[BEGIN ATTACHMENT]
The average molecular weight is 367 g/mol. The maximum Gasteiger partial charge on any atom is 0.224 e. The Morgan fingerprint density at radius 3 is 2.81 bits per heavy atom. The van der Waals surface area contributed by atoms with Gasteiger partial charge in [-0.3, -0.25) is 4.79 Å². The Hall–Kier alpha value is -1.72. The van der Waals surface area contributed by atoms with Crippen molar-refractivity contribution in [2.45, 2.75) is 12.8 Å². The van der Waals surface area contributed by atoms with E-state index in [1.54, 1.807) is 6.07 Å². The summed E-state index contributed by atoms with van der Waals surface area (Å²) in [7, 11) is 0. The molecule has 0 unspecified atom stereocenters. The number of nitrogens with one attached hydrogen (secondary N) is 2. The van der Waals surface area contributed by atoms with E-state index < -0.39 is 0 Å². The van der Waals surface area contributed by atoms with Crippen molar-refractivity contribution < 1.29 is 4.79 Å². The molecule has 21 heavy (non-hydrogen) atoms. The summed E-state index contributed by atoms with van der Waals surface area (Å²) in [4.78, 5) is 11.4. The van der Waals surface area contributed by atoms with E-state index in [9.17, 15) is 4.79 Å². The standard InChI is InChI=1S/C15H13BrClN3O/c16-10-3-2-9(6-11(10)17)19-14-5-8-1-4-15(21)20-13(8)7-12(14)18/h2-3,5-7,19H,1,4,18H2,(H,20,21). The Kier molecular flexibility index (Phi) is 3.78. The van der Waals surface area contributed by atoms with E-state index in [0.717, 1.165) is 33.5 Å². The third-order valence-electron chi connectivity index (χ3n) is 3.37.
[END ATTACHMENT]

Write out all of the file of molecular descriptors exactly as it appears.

The average molecular weight is 367 g/mol. The maximum Gasteiger partial charge on any atom is 0.224 e. The Morgan fingerprint density at radius 3 is 2.81 bits per heavy atom. The van der Waals surface area contributed by atoms with Gasteiger partial charge in [-0.3, -0.25) is 4.79 Å². The Hall–Kier alpha value is -1.72. The van der Waals surface area contributed by atoms with Crippen molar-refractivity contribution in [2.45, 2.75) is 12.8 Å². The van der Waals surface area contributed by atoms with E-state index in [1.54, 1.807) is 6.07 Å². The summed E-state index contributed by atoms with van der Waals surface area (Å²) in [7, 11) is 0. The molecule has 0 unspecified atom stereocenters. The number of nitrogens with one attached hydrogen (secondary N) is 2. The van der Waals surface area contributed by atoms with E-state index < -0.39 is 0 Å². The van der Waals surface area contributed by atoms with Crippen molar-refractivity contribution < 1.29 is 4.79 Å². The molecule has 21 heavy (non-hydrogen) atoms. The summed E-state index contributed by atoms with van der Waals surface area (Å²) in [4.78, 5) is 11.4. The van der Waals surface area contributed by atoms with E-state index in [9.17, 15) is 4.79 Å². The standard InChI is InChI=1S/C15H13BrClN3O/c16-10-3-2-9(6-11(10)17)19-14-5-8-1-4-15(21)20-13(8)7-12(14)18/h2-3,5-7,19H,1,4,18H2,(H,20,21). The Kier molecular flexibility index (Phi) is 3.78. The van der Waals surface area contributed by atoms with E-state index in [0.717, 1.165) is 33.5 Å². The third-order valence-electron chi connectivity index (χ3n) is 3.37.